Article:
The restrictions on movement of people into the State are set to continue throughout all three phases and there will be no airline and rail movement of passengers into the State during the first phase of relaxation. International air travel and travel from other parts of India by air are not to be allowed till all lockdown restrictions are totally withdrawn in the State. But during phase three of the relaxation, NRKs (non-resident Keralites) stranded in various countries, may be allowed to return to Kerala, but they may have to undergo serological tests and follow strict quarantine guidelines.

The committee has recommended allowing domestic flights only during phase three and that too only for essential passengers, doctors, health workers, patients and so on, with the flights allowed to operate only at 50 per cent capacity.

Even short distance bus travel within cities and towns, and movement of autos and taxis are to be allowed with seating limits, only from the second phase of easing of restrictions. Inter-district bus travel is to be allowed only during phase three. All such travel will require passengers observing physical distance protocols and seating norms.

Moreover, even private vehicle movement is to be regulated during phase one, using a system that allows vehicles with odd and even registration numbers to move only on specified days of the week, except Sundays, when there will be a total clampdown on all vehiclular movement, except those used for critical services and emergency operations.

During phase one, only one person per house will be allowed to go outside at a time for a specific purpose and for not more than three hours at a time (other than for exempted activities). Moreover, people can move out of homes only if they wear face masks and carry a valid identity document. Person above 65 with a history of comorbidity (hypertension, diabetes) or undergoing any treatment for cancer or other major ailments are not to be permitted movement outside their homes without special passes obtained for the purpose.

Even regular exercise outdoors is restricted during phase one. From the next phase, people are allowed “to walk for at least half an hour in the immediate vicinity (within a radius of 0.5 km) of their residence before 7.30 a.m. in the morning, keeping a safe distance of at least two meters from the nearest person”.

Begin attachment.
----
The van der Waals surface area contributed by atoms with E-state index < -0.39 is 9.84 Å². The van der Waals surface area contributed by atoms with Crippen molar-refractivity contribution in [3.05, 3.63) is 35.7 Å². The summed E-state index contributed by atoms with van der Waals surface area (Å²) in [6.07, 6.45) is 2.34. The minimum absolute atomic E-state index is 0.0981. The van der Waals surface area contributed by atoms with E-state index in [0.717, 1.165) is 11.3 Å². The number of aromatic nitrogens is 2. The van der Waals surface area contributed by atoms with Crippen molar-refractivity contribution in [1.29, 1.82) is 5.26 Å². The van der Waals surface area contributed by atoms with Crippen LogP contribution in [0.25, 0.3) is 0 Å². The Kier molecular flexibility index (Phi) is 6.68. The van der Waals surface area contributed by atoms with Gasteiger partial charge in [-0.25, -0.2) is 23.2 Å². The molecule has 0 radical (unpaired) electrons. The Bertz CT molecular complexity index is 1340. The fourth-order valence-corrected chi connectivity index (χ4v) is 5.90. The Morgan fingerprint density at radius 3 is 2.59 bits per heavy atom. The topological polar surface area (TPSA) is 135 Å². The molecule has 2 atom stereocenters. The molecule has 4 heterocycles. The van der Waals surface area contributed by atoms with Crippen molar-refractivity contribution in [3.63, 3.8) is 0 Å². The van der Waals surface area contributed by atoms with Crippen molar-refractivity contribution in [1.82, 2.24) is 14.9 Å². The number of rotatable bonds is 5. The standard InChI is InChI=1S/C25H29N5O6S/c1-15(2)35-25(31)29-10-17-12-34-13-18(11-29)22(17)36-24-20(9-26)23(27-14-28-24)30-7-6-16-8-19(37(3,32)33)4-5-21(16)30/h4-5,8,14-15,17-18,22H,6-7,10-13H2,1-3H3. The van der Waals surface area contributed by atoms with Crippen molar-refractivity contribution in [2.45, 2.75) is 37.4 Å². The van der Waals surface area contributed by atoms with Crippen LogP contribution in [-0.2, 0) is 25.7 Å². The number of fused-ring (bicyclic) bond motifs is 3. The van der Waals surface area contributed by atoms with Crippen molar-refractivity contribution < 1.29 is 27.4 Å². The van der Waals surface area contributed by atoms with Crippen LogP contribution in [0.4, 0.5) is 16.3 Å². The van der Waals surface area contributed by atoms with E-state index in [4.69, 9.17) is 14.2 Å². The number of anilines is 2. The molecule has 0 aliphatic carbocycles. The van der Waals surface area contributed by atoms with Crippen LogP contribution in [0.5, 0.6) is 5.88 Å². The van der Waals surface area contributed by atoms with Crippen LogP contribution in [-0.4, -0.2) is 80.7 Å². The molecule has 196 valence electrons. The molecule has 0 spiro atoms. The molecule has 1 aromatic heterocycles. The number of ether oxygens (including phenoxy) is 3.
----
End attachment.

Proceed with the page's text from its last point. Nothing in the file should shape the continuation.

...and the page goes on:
Places of worship are to remain closed and religious gatherings are not to be allowed during all three phases of easing of restrictions. Marriages, political meetings or conferences and cultural gatherings with large congregation of people too are to be prohibited till all restrictions are lifted.

No gathering for any purpose of more than five persons is to be permitted and marriage and funeral gatherings should be restricted to not more than 10 of the nearest kith and kin during the first phase. In Phase Two, attendance at marriages and funerals are to be restricted to 20 persons.

Government offices and banks are to be allowed to function with staggered 50 per cent roster-based attendance and follow a five-day week during the first phase of the restrictions. Total employees at any worksite (other than government offices) shall be restricted to 10 persons or 25 per cent of staff strength, whichever is higher, during phase one and 20 persons or 25 per cent of staff strength, whichever is higher, during phase two.

The owner of the establishment will be bound to observe this restriction as well as follow physical distancing protocols. Failure to do so will be tantamount to an offence under the relevant provisions of the Epidemic Diseases Act, 1897, and Disaster Management Acts, 2005.